Technique for 2D printing of cells developed by researchers
A study has demonstrated the success of a 2D printing method to create cell arrays that reflect the body’s natural environment, allowing researchers to study stem cell differentiation.
Researchers report that they have created a new technique that can rapidly ‘print’ two-dimensional (2D) arrays of cells and proteins that mimic a wide variety of cellular environments in the body.
Conducted at the University of California (UC) Berkeley, US, the scientists used photolithography and programmable DNA to create their cellular formation.
By repeating the process, up to 10 different kinds of cells or proteins can be tethered to the surface in an arbitrary pattern”
According to the researchers, this technique could help scientists to develop a better understanding of the complex cell-to-cell messaging that dictates a cell’s final fate, from neural stem cell differentiating into a brain cell to a tumour cell with the potential to metastasise to an embryonic stem cell becoming an organ cell.
“What’s really powerful about this platform is you can create in vitro tissues that capture the spatial organisation of cells in the body, from the intestinal lining of your digestive tract to the arrangements of different cell types in the liver,” said Olivia Scheideler, who completed the research as a graduate student at Berkeley.
“Essentially, what this technique allows us to do is pattern different kinds of conditions in one shot and in a high-throughput manner,” said Lydia Sohn, Chancellor’s Professor of Mechanical Engineering at UC Berkeley and senior author of the paper. “It provides a whole range of options for what you could study, because it’s so flexible. You can pattern many different kinds of cells or proteins.”
A DNA tether
The researchers explain that in the new technique, each cell or protein is tethered to a substrate with a short string of DNA. It takes advantage of a patterning process called photolithography to attach, or print, each type of cell protein in one quick batch, greatly speeding up the process.
This works by exposing a coated surface or substrate to a pattern of light, which initiates a chemical reaction that dissolves the coating in the illuminated areas, leaving a templated substrate. The substrate is then bathed in strands of single-sided DNA, whose ends have been chemically altered to firmly latch on where the coating has been dissolved.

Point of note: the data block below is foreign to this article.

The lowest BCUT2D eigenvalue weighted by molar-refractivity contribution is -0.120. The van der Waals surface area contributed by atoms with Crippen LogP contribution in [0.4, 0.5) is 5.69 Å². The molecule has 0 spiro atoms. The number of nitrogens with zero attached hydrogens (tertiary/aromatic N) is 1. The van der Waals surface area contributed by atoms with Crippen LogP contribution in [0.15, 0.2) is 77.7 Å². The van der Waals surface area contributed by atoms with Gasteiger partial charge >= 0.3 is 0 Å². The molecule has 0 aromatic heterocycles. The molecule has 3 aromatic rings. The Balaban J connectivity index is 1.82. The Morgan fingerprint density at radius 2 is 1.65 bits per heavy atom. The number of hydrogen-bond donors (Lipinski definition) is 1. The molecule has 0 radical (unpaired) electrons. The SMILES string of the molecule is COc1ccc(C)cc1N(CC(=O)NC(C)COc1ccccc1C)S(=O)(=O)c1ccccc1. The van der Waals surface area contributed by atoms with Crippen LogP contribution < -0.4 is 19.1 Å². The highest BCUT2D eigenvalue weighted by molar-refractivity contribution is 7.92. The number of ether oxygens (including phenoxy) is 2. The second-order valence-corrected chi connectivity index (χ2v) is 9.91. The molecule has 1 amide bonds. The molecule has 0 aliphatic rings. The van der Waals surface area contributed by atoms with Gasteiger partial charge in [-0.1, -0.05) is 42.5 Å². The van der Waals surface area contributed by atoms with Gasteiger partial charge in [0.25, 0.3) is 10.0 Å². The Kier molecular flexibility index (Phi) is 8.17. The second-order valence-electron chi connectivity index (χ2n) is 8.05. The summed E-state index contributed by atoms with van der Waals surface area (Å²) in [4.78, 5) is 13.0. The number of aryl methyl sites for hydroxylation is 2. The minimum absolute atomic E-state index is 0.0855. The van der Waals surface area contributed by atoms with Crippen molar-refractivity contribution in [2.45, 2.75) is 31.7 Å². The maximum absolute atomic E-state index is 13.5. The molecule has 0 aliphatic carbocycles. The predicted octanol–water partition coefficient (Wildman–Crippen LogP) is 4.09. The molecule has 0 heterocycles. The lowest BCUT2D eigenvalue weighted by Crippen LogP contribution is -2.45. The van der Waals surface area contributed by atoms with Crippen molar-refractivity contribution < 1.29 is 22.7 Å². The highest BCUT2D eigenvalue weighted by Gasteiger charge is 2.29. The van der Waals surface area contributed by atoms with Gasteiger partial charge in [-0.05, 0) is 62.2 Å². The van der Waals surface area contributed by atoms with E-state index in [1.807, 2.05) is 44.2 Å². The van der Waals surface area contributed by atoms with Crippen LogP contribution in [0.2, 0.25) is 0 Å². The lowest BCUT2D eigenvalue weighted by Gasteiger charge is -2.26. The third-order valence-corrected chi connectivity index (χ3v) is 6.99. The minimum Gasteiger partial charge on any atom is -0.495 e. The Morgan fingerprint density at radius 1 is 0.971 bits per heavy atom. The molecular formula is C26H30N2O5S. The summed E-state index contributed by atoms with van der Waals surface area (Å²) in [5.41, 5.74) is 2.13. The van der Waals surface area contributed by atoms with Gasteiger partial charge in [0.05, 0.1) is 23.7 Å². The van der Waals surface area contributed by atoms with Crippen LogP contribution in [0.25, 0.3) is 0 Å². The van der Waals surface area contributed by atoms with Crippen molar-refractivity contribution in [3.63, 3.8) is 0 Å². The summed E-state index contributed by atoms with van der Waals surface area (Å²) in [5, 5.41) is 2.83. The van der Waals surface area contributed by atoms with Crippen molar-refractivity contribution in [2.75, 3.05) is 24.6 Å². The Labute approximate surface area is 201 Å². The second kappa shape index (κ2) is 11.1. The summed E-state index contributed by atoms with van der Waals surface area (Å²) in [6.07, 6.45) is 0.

Each single-sided DNA strand is programmed have a specific sequence of the nucleotides adenine (A), thymine (T), guanine (G) and cytosine (C). Single-sided DNA strands with the complementary nucleotide sequence are embedded or attached to cells or proteins of interest.
Finally, the surface is washed with a mixture of cells or proteins attached to the complementary strands of single-sided DNA, which bond with the single-sided DNA already attached to the surface to form double-helix ‘tethers’.
By repeating the process, up to 10 different kinds of cells or proteins can be tethered to the surface in an arbitrary pattern.
Scheideler used the new technique to pattern neural stem cells onto thousands of different arrays of two proteins, FGF-2 and ephrin-B2, to see how the spatial organisation of these two messenger signals helps determine the cells’ ultimate fate.
She found that many stem cells differentiated into mature neurons, even when they were primarily in contact with FGF-2, or ‘stay a stem cell’, messengers. On closer investigation, she found that those cells that differentiated were more likely to have small, finger-like extensions, or ‘neurites’, that touched the ephrin-B2 or ‘differentiate’ messengers.
“The great thing about this patterning technology is you can easily replicate these little patterns hundreds or thousands of times across a slide,” co-author David Schaffer said. “It is like running a thousand little independent experiments, each of which is a trial run to see how a stem cell listens to the cells around it. And then you can get very, very deep statistics about the various ways that it can be regulated.”
The study was published in Science Advances.